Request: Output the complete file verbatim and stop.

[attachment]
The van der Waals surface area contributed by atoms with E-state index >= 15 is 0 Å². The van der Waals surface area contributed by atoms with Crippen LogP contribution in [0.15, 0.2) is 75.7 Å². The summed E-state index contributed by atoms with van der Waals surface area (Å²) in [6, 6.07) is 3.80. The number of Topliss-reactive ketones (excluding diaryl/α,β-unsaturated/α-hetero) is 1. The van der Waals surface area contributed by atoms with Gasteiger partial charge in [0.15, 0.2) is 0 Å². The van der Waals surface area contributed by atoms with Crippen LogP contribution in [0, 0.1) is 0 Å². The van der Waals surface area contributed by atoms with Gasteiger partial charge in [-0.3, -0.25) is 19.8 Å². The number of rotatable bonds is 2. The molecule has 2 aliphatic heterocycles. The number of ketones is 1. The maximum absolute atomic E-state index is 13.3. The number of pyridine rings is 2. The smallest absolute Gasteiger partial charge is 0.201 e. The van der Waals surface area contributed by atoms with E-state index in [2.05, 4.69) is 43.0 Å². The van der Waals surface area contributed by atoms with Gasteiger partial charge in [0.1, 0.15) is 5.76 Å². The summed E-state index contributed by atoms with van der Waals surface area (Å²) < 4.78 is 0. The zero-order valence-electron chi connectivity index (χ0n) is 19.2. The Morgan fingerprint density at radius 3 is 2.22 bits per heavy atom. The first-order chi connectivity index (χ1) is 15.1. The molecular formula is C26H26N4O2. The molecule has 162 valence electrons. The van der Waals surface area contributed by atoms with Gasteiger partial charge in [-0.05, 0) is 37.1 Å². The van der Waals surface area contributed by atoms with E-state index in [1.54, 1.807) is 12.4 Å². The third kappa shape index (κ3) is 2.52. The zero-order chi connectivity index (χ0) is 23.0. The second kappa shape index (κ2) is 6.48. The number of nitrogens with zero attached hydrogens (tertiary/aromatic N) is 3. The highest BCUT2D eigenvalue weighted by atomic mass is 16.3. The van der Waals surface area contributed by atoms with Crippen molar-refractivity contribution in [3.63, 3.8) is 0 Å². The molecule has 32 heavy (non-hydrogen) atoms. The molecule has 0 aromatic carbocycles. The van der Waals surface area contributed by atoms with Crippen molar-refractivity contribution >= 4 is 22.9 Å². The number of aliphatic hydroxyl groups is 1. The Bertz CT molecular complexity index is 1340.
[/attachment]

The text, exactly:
The van der Waals surface area contributed by atoms with E-state index >= 15 is 0 Å². The van der Waals surface area contributed by atoms with Crippen LogP contribution in [0.15, 0.2) is 75.7 Å². The summed E-state index contributed by atoms with van der Waals surface area (Å²) in [6, 6.07) is 3.80. The number of Topliss-reactive ketones (excluding diaryl/α,β-unsaturated/α-hetero) is 1. The van der Waals surface area contributed by atoms with Gasteiger partial charge in [0.15, 0.2) is 0 Å². The van der Waals surface area contributed by atoms with Crippen LogP contribution in [0, 0.1) is 0 Å². The van der Waals surface area contributed by atoms with Gasteiger partial charge in [-0.3, -0.25) is 19.8 Å². The number of rotatable bonds is 2. The molecule has 2 aliphatic heterocycles. The number of ketones is 1. The maximum absolute atomic E-state index is 13.3. The number of pyridine rings is 2. The smallest absolute Gasteiger partial charge is 0.201 e. The van der Waals surface area contributed by atoms with E-state index in [2.05, 4.69) is 43.0 Å². The van der Waals surface area contributed by atoms with Gasteiger partial charge in [0.1, 0.15) is 5.76 Å². The summed E-state index contributed by atoms with van der Waals surface area (Å²) < 4.78 is 0. The zero-order valence-electron chi connectivity index (χ0n) is 19.2. The Morgan fingerprint density at radius 3 is 2.22 bits per heavy atom. The first-order chi connectivity index (χ1) is 15.1. The molecular formula is C26H26N4O2. The molecule has 162 valence electrons. The van der Waals surface area contributed by atoms with Gasteiger partial charge in [-0.05, 0) is 37.1 Å². The van der Waals surface area contributed by atoms with E-state index in [1.54, 1.807) is 12.4 Å². The third kappa shape index (κ3) is 2.52. The zero-order chi connectivity index (χ0) is 23.0. The second kappa shape index (κ2) is 6.48. The number of nitrogens with zero attached hydrogens (tertiary/aromatic N) is 3. The highest BCUT2D eigenvalue weighted by atomic mass is 16.3. The van der Waals surface area contributed by atoms with Crippen molar-refractivity contribution in [3.63, 3.8) is 0 Å². The molecule has 32 heavy (non-hydrogen) atoms. The molecule has 0 aromatic carbocycles. The van der Waals surface area contributed by atoms with Crippen molar-refractivity contribution >= 4 is 22.9 Å². The number of aliphatic hydroxyl groups is 1. The Bertz CT molecular complexity index is 1340.